Now, whenever she's not working, she focuses on the greyhounds. Marks visits the kennel at least once a month, giving the animals their heartworm prevention. She also puts a microchip in them when needed.

She has adopted two greyhounds, 12-year-old Lynnie and 5-year-old Reggie. She fosters when she can, and she'll nurse the occasional sick or injured greyhound back to health.

"Time-wise and financially, two is my limit," she said.

It takes time and money when fostering an animal, but Marks, who was born Staten Island, N.Y., said it's worth her time.

"It's good to see the work you put into them and then see them go into a good home," she said. "It's really fun fostering. When you first bring them in and they've never been in a home, you watch them bloom. They haven't been pets."

What are your hobbies?

Collecting antiques and gardening. "With my gardening, my front yard is for the animals. I have planters to feed birds, and I get butterflies. I enjoy nature. I also love the Everglades. It's a Florida forest."

What's the best advice you were ever given?

"There's always more to learn."

What's something that most people don't know about you?

"I'm shyer than most people realize."

What's the most unusual thing you own?

"I have a collection of antique weapons from Asia ... it's the age and uniqueness of them. One is made of wood with a hook on the end."


Tuesday, January 16, 2007

An Athenee Residence update:

As seen in a couple of the attached photos the builders have started work on the interior walls ... at least on the lower floors that are protected by the recently installed glass windows. Also, it appears that the garage/pool/garden building has topped out at six or so floors.

The estimated completion date for the project is still December 2007.

A few other photos show street shots from the nearest SkyTrain station on Phloenchit, which is but 60 meters from the Athenee Residence's front door.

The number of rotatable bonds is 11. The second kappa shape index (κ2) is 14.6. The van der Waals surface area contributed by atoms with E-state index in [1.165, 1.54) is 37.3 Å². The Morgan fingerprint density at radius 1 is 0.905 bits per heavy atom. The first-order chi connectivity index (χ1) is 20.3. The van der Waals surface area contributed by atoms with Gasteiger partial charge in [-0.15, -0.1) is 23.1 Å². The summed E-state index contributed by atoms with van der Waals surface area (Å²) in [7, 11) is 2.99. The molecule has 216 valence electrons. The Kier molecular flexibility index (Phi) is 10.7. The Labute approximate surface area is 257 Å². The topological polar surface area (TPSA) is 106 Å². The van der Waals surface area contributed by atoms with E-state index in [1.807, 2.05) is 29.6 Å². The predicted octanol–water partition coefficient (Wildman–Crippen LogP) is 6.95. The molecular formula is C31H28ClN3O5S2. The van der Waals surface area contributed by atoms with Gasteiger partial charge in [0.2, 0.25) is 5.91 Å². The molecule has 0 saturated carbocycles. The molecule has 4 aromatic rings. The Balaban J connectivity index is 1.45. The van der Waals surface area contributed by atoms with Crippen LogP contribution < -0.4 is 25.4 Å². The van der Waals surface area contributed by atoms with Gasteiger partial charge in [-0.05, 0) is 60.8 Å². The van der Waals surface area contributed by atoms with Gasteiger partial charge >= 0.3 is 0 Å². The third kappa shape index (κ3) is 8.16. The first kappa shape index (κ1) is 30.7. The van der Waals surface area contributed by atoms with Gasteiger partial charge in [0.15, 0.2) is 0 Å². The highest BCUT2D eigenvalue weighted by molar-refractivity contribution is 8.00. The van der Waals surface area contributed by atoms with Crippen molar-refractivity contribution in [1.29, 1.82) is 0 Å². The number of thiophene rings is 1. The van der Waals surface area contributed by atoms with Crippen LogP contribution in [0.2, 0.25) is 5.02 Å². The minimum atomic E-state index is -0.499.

Slightly further afield are shots of Bumrungrad Hospital and the newly 're-billboarded' Baiyoke Tower.


Wednesday, January 17, 2007

For how long has Elvis been 'dead'? Maybe he now 'lives' in Bangkok.


Thursday, January 18, 2007

For about a fortnight River City is host to an exhibit called "Art of Living": a display of contemporary Thai art and artifacts. Today I left my car at the Sheraton Hotel and used the low skywalk to reach River City. This skywalk passes just next to the busy Si Phraya Pier and the less-than-busy River City Reflexology Salon. But, on the east side of the skywalk there is ample evidence that it is the military that still rules Thailand. (*) By the way, this exhibit is in the same building that sports all that bronze stuff on its roof ... remember that?


(*) The coup that deposed Thaksin took place on September 19th of last year. Though Taksin has been circling around the Asian neighborhood of late (China, Hong Kong and Singapore) the Thai 'press' has been self censoring so this bit is not well known among the locals1. However, the Thai English dailies (Bangkok Post and The Nation) have not been shy in their reporting of Thaksin's travels.


1 Even the English language CNN broadcast that I get on my local cable provider went "Service will return shortly" when Thaksin gave an interview.


Friday, January 19, 2007